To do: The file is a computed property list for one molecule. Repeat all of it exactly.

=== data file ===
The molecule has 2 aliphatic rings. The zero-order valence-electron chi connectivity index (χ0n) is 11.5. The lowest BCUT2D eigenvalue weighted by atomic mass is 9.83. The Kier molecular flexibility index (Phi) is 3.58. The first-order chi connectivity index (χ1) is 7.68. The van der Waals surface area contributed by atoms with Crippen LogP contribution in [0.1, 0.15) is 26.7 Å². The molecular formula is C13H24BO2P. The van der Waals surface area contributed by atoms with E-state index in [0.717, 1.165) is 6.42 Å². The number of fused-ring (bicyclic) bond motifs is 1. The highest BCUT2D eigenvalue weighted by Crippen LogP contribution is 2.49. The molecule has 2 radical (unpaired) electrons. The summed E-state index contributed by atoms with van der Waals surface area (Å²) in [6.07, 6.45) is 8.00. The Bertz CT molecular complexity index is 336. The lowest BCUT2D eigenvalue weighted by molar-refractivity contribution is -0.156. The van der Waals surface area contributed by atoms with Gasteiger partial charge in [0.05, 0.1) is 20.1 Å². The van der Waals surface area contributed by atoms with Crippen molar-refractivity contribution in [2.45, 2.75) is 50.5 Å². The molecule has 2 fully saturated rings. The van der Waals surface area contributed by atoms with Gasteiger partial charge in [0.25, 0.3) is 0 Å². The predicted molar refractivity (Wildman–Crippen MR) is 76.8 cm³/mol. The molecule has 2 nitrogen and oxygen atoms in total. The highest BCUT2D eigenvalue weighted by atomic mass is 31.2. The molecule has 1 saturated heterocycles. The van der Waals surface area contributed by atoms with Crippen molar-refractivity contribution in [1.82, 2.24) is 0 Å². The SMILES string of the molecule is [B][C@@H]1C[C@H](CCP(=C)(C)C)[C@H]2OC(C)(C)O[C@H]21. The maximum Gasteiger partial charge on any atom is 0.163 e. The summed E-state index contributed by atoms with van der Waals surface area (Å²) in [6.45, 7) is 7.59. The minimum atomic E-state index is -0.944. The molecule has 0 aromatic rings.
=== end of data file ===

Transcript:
The molecule has 2 aliphatic rings. The zero-order valence-electron chi connectivity index (χ0n) is 11.5. The lowest BCUT2D eigenvalue weighted by atomic mass is 9.83. The Kier molecular flexibility index (Phi) is 3.58. The first-order chi connectivity index (χ1) is 7.68. The van der Waals surface area contributed by atoms with Crippen LogP contribution in [0.1, 0.15) is 26.7 Å². The molecular formula is C13H24BO2P. The van der Waals surface area contributed by atoms with E-state index in [0.717, 1.165) is 6.42 Å². The number of fused-ring (bicyclic) bond motifs is 1. The highest BCUT2D eigenvalue weighted by Crippen LogP contribution is 2.49. The molecule has 2 radical (unpaired) electrons. The summed E-state index contributed by atoms with van der Waals surface area (Å²) in [6.07, 6.45) is 8.00. The Bertz CT molecular complexity index is 336. The lowest BCUT2D eigenvalue weighted by molar-refractivity contribution is -0.156. The van der Waals surface area contributed by atoms with Gasteiger partial charge in [0.05, 0.1) is 20.1 Å². The van der Waals surface area contributed by atoms with Crippen molar-refractivity contribution in [2.45, 2.75) is 50.5 Å². The molecule has 2 fully saturated rings. The van der Waals surface area contributed by atoms with Gasteiger partial charge in [0.25, 0.3) is 0 Å². The predicted molar refractivity (Wildman–Crippen MR) is 76.8 cm³/mol. The molecule has 2 nitrogen and oxygen atoms in total. The highest BCUT2D eigenvalue weighted by atomic mass is 31.2. The molecule has 1 saturated heterocycles. The van der Waals surface area contributed by atoms with Crippen molar-refractivity contribution in [1.82, 2.24) is 0 Å². The SMILES string of the molecule is [B][C@@H]1C[C@H](CCP(=C)(C)C)[C@H]2OC(C)(C)O[C@H]21. The maximum Gasteiger partial charge on any atom is 0.163 e. The summed E-state index contributed by atoms with van der Waals surface area (Å²) in [6.45, 7) is 7.59. The minimum atomic E-state index is -0.944. The molecule has 0 aromatic rings.